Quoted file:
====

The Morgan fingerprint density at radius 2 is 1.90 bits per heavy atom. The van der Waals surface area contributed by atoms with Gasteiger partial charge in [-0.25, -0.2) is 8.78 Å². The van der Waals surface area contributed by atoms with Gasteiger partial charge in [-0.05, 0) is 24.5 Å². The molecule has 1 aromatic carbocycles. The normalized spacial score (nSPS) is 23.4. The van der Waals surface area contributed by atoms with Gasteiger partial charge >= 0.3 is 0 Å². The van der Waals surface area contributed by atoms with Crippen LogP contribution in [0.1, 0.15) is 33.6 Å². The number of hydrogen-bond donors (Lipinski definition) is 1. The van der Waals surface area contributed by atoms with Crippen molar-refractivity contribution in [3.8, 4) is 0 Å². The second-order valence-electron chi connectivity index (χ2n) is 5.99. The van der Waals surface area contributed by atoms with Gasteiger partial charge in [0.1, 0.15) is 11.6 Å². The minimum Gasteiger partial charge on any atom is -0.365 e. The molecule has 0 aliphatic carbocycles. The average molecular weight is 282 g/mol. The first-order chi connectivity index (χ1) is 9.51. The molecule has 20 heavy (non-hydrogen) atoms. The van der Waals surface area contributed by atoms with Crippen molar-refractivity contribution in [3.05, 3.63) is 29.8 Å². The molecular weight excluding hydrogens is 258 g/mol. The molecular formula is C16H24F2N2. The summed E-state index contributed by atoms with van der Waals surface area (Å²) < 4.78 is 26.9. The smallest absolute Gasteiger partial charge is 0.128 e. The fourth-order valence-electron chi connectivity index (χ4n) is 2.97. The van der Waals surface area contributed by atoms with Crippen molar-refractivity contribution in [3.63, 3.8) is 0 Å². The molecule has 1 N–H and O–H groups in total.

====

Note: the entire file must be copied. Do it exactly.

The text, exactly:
The Morgan fingerprint density at radius 2 is 1.90 bits per heavy atom. The van der Waals surface area contributed by atoms with Gasteiger partial charge in [-0.25, -0.2) is 8.78 Å². The van der Waals surface area contributed by atoms with Gasteiger partial charge in [-0.05, 0) is 24.5 Å². The molecule has 1 aromatic carbocycles. The normalized spacial score (nSPS) is 23.4. The van der Waals surface area contributed by atoms with Gasteiger partial charge >= 0.3 is 0 Å². The van der Waals surface area contributed by atoms with Crippen LogP contribution in [0.1, 0.15) is 33.6 Å². The number of hydrogen-bond donors (Lipinski definition) is 1. The van der Waals surface area contributed by atoms with Crippen molar-refractivity contribution in [3.8, 4) is 0 Å². The second-order valence-electron chi connectivity index (χ2n) is 5.99. The van der Waals surface area contributed by atoms with Gasteiger partial charge in [0.1, 0.15) is 11.6 Å². The minimum Gasteiger partial charge on any atom is -0.365 e. The molecule has 0 aliphatic carbocycles. The average molecular weight is 282 g/mol. The first-order chi connectivity index (χ1) is 9.51. The molecule has 20 heavy (non-hydrogen) atoms. The van der Waals surface area contributed by atoms with Crippen molar-refractivity contribution in [3.05, 3.63) is 29.8 Å². The molecular weight excluding hydrogens is 258 g/mol. The molecular formula is C16H24F2N2. The summed E-state index contributed by atoms with van der Waals surface area (Å²) < 4.78 is 26.9. The smallest absolute Gasteiger partial charge is 0.128 e. The fourth-order valence-electron chi connectivity index (χ4n) is 2.97. The van der Waals surface area contributed by atoms with Crippen molar-refractivity contribution in [3.63, 3.8) is 0 Å². The molecule has 1 N–H and O–H groups in total.